~~~~~~~~~~~~Repost in Honor of the Season~~~~~~~~~~~~~~~
More reposting? Iconically Speaking
Glimpses #94: Don’t let our Halloween special spook you (link updated)
Issue #94: The Hijacking of Hallow’s Eve
WE KNOW THAT CHRISTMAS is the holiday which brings the most income to business, but do you know which holiday is second most profitable? Valentine’s day? — No. Easter? — No. Thanksgiving? — No again. The answer is Halloween. Halloween has become both very popular and very profitable in the US So where did Halloween come from?
….. In the eighth century Pope Gregory II moved the church festival of All Saints to November 1. The move in part offered a substitute for the popular pagan celebration of the Celtic New Year, which honored both the Sun god and Samhain, Lord of the Dead. The Celts believed at the New Year the dead came back to mingle among the living. As the ghosts thronged about the houses of the living, they were greeted with tables loaded with food. After feasting, masked and costumed villagers, representing the souls of the dead, paraded to the outskirts of the town leading the ghosts away. Horses, sacred to the Sun god, were often sacrificed, and there are some records of human sacrifice during the festival.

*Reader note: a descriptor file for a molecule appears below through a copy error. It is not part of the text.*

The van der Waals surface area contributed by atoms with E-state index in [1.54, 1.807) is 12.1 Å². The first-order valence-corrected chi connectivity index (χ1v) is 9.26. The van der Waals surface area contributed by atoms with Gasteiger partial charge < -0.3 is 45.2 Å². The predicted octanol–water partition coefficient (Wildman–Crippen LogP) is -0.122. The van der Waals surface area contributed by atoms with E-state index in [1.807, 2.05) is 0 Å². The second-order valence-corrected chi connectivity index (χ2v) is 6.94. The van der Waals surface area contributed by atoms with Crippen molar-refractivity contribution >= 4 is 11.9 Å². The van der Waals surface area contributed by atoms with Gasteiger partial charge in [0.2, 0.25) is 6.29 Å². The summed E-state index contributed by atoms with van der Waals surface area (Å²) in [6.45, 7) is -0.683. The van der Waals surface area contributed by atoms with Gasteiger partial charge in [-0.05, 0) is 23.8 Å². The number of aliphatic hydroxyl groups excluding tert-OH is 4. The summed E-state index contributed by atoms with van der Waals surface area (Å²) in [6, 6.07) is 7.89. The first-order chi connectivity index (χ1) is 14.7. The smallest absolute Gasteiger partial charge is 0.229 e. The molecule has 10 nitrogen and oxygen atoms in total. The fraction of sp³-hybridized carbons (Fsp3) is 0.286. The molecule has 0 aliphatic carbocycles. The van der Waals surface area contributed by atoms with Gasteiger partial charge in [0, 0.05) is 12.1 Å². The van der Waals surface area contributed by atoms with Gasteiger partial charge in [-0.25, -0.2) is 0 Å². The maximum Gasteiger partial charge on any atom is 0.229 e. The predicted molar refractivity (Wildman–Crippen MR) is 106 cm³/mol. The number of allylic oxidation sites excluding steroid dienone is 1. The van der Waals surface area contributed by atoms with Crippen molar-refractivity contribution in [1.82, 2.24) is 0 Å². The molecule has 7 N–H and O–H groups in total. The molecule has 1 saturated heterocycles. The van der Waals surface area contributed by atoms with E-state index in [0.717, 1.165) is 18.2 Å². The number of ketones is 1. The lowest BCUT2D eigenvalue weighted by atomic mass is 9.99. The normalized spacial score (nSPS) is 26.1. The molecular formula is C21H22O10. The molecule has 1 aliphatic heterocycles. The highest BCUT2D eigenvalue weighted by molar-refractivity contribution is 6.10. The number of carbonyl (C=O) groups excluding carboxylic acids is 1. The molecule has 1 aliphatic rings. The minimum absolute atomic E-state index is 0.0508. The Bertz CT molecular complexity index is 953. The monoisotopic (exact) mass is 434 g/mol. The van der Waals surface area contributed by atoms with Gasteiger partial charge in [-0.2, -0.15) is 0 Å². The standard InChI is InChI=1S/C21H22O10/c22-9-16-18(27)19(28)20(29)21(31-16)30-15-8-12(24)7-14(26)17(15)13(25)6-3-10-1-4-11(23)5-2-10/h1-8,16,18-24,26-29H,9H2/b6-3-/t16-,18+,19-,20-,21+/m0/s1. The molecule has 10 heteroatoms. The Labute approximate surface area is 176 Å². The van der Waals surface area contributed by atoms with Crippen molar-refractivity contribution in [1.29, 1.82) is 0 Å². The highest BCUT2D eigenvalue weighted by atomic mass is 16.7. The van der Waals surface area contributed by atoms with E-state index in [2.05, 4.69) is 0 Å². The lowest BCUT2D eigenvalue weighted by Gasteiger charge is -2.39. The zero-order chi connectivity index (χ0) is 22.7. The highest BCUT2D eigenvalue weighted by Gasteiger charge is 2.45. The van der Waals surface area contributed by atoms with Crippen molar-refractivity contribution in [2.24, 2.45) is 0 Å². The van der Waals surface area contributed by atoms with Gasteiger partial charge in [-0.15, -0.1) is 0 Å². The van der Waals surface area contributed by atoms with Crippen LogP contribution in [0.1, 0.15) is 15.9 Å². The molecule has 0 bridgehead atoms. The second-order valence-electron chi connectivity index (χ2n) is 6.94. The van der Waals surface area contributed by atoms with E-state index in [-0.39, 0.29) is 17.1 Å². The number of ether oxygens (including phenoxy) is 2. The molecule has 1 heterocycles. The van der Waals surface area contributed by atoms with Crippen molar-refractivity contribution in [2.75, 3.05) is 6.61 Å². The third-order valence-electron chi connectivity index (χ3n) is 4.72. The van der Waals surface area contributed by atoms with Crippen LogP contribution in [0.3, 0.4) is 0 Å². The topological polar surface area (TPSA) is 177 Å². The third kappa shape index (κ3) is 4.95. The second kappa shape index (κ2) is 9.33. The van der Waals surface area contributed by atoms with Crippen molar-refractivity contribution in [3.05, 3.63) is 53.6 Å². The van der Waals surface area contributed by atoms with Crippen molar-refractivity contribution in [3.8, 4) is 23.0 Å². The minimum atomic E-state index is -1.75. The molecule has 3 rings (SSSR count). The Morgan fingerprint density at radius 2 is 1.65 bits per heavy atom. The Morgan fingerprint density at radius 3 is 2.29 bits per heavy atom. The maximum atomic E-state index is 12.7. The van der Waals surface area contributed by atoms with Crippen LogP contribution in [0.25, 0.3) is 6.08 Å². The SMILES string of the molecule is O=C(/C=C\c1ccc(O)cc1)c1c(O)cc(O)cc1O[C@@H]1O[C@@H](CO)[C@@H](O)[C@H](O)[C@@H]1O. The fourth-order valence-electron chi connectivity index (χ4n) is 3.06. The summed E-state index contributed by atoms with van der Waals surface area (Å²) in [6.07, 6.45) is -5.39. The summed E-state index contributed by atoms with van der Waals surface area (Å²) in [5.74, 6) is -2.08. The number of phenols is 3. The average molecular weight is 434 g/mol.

…..Even into the eleventh century, many pagan beliefs were accepted by Christians–beliefs such as the fear of Fate, the use of medicinal herbs with incantations, sacrifices at springs and crossroads to the spirits of the place.
….In the tenth century, Abbot Odilo of Cluny began celebrating the November 2nd following “All Saints’ Day” as “All Souls’ Day” to honor not just the martyrs, but all Christians who had died. People prayed for the dead, and many other superstitions continued. Food was offered to the dead, and it was often believed that on these two festivals souls in purgatory would take the form of witches, toads or demons and haunt people who wronged them during their lifetimes.
Though the church was able to destroy the pagan temples, it never fully eradicated pagan beliefs.
Besides enlightening history, there is a thoughtful discussion of different approaches to Halloween at the end of the article.
For me, Halloween is simply the sow’s ear- it will always be pagan in substance and format. I settled this question a long time ago, and while I am willing to discuss it, it does not come up very high on my horizon of what is important, mostly because I generally ignore it and the attending dispute.
I love the history, however. Fascinating history.